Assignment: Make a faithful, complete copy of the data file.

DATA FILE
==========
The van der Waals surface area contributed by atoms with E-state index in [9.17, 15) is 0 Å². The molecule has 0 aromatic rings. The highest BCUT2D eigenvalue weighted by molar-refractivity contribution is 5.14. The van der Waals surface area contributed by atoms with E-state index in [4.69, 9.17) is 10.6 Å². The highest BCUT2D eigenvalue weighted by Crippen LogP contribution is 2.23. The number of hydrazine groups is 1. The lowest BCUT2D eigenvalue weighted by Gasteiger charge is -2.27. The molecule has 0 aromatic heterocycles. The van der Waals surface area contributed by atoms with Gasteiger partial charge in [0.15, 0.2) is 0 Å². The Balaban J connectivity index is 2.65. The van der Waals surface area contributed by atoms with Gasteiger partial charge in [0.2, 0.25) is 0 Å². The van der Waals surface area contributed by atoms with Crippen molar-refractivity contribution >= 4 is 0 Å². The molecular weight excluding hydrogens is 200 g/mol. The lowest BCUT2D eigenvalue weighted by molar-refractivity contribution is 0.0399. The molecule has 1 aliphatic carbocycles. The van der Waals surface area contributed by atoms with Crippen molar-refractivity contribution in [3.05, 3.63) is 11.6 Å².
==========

The van der Waals surface area contributed by atoms with E-state index in [9.17, 15) is 0 Å². The molecule has 0 aromatic rings. The highest BCUT2D eigenvalue weighted by molar-refractivity contribution is 5.14. The van der Waals surface area contributed by atoms with E-state index in [4.69, 9.17) is 10.6 Å². The highest BCUT2D eigenvalue weighted by Crippen LogP contribution is 2.23. The number of hydrazine groups is 1. The lowest BCUT2D eigenvalue weighted by Gasteiger charge is -2.27. The molecule has 0 aromatic heterocycles. The van der Waals surface area contributed by atoms with Gasteiger partial charge in [0.15, 0.2) is 0 Å². The Balaban J connectivity index is 2.65. The van der Waals surface area contributed by atoms with Gasteiger partial charge in [0.2, 0.25) is 0 Å². The van der Waals surface area contributed by atoms with Crippen molar-refractivity contribution >= 4 is 0 Å². The molecular weight excluding hydrogens is 200 g/mol. The lowest BCUT2D eigenvalue weighted by molar-refractivity contribution is 0.0399. The molecule has 1 aliphatic carbocycles. The van der Waals surface area contributed by atoms with Crippen molar-refractivity contribution in [3.05, 3.63) is 11.6 Å².